Supporters of the Tantawi campaign are chanting in front of the Ministry of Justice headquarters in Cairo after being prevented from issuing official authorizations to support Tantawi’s candidacy
Over the past two days, international reactions have escalated in anger towards the Egyptian electoral scene, which, according to participants in the first round of the electoral process, suffers from a state of severe restriction and oppression. Reactions to the scene varied, starting from the recent session of the European Parliament, which seriously discussed the violations faced by potential presidential candidate Ahmed Tantawi and his campaign supporters, and the ways in which they were prevented from obtaining popular endorsements, aiding them in surpassing the candidacy threshold by gathering 25,000 endorsements from citizens in at least 15 provinces. This extends to the Egyptian authorities’ response and some supporting parties that denied any violations.
The European Parliament voted last Thursday, to accept an urgent resolution calling for the immediate release of the publisher and Egyptian politician Hisham kassem, as well as the supporters of potential presidential candidate Ahmed Tantawi, without conditions. This came after a discussion of several violations practiced by the Egyptian authorities against the rights of voters to freely choose their candidates without repression, as well as the persecution of peaceful opposition and harassment of prominent candidates like Tantawi. Expressing deep concern about the “restricted” electoral process in Egypt, affirming that laws of defamation cannot be used to imprison political opponents, especially after complaints were filed by lawyers close to the authorities against Tantawi, alleging “indecent behavior in public” following the spread of a video showing him in front of a real estate office kissing the head of an elderly lady, who was crying as a result of what some called “forced participation in supporting the current president and issuing an endorsement for him.”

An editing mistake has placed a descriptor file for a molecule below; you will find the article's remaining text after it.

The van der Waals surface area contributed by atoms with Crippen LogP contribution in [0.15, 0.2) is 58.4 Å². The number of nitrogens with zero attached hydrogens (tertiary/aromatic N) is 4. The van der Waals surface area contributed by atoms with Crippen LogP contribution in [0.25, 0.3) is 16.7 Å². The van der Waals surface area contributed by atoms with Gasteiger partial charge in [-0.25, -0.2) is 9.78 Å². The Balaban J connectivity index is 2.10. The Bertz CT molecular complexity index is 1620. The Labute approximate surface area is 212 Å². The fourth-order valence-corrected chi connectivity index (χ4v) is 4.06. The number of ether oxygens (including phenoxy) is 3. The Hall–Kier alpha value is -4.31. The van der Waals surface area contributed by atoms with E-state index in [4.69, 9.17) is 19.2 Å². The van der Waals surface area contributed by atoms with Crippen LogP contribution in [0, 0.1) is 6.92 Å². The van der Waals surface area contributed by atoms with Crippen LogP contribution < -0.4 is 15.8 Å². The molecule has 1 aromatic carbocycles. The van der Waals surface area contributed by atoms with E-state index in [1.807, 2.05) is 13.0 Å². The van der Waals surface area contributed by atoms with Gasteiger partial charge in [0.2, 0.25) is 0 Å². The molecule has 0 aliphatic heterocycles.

According to phone interviews with citizens in front of a real estate office on “Shahab Street” in the Engineers area, administratively belonging to Giza Governorate, one of the governorates of Greater Cairo, they observed a number of individuals distributing banners and images of the three potential presidential candidates (Abdel Fattah al-Sisi, Hazem Omar, Abdel Sannad Yamama). According to the witnesses, “These gathered citizens are ordered to raise Egyptian flags and images of the three candidates, to show an aspect of pluralism and the free choice of several candidates, not just the current president.” One of them commented: “The potential candidate Abdel Sannad Yamama has already obtained parliamentary endorsements, and his nomination papers are complete; he does not need popular endorsements. Today, all citizens in front of the Dokki real estate office, mostly women, are holding direct images of Yamama.”
A source from Tantawi’s campaign mentioned that there are orders to hinder the issuance of endorsements for their candidate today in all real estate offices in the capital, Cairo. Many citizens attempted to proceed with the idea, but they were quickly met with “inactive” crowds preventing them from entering the premises, with affirmations from real estate office employees that “the system is down.”